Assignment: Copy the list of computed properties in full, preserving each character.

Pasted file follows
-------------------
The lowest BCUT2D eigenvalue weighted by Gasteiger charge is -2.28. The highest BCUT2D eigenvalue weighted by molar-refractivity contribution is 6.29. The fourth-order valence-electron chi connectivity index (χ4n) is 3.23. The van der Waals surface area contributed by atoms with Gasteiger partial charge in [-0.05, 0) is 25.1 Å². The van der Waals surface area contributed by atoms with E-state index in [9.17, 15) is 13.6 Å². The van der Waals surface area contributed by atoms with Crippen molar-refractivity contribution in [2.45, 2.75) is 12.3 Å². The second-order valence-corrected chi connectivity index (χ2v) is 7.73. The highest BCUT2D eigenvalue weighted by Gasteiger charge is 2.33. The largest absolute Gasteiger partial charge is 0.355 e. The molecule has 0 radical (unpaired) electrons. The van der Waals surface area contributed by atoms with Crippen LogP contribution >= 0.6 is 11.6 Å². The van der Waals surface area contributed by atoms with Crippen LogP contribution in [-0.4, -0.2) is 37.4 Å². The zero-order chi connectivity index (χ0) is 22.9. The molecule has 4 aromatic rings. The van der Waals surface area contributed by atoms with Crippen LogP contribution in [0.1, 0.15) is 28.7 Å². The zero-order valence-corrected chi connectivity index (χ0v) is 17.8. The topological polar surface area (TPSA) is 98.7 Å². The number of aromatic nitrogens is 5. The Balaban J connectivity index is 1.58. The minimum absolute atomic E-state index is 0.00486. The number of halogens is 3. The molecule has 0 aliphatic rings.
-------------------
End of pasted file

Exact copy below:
The lowest BCUT2D eigenvalue weighted by Gasteiger charge is -2.28. The highest BCUT2D eigenvalue weighted by molar-refractivity contribution is 6.29. The fourth-order valence-electron chi connectivity index (χ4n) is 3.23. The van der Waals surface area contributed by atoms with Gasteiger partial charge in [-0.05, 0) is 25.1 Å². The van der Waals surface area contributed by atoms with E-state index in [9.17, 15) is 13.6 Å². The van der Waals surface area contributed by atoms with Crippen molar-refractivity contribution in [2.45, 2.75) is 12.3 Å². The second-order valence-corrected chi connectivity index (χ2v) is 7.73. The highest BCUT2D eigenvalue weighted by Gasteiger charge is 2.33. The largest absolute Gasteiger partial charge is 0.355 e. The molecule has 0 radical (unpaired) electrons. The van der Waals surface area contributed by atoms with Crippen LogP contribution >= 0.6 is 11.6 Å². The van der Waals surface area contributed by atoms with Crippen LogP contribution in [-0.4, -0.2) is 37.4 Å². The zero-order chi connectivity index (χ0) is 22.9. The molecule has 4 aromatic rings. The van der Waals surface area contributed by atoms with Crippen LogP contribution in [0.1, 0.15) is 28.7 Å². The zero-order valence-corrected chi connectivity index (χ0v) is 17.8. The topological polar surface area (TPSA) is 98.7 Å². The number of aromatic nitrogens is 5. The Balaban J connectivity index is 1.58. The minimum absolute atomic E-state index is 0.00486. The number of halogens is 3. The molecule has 0 aliphatic rings.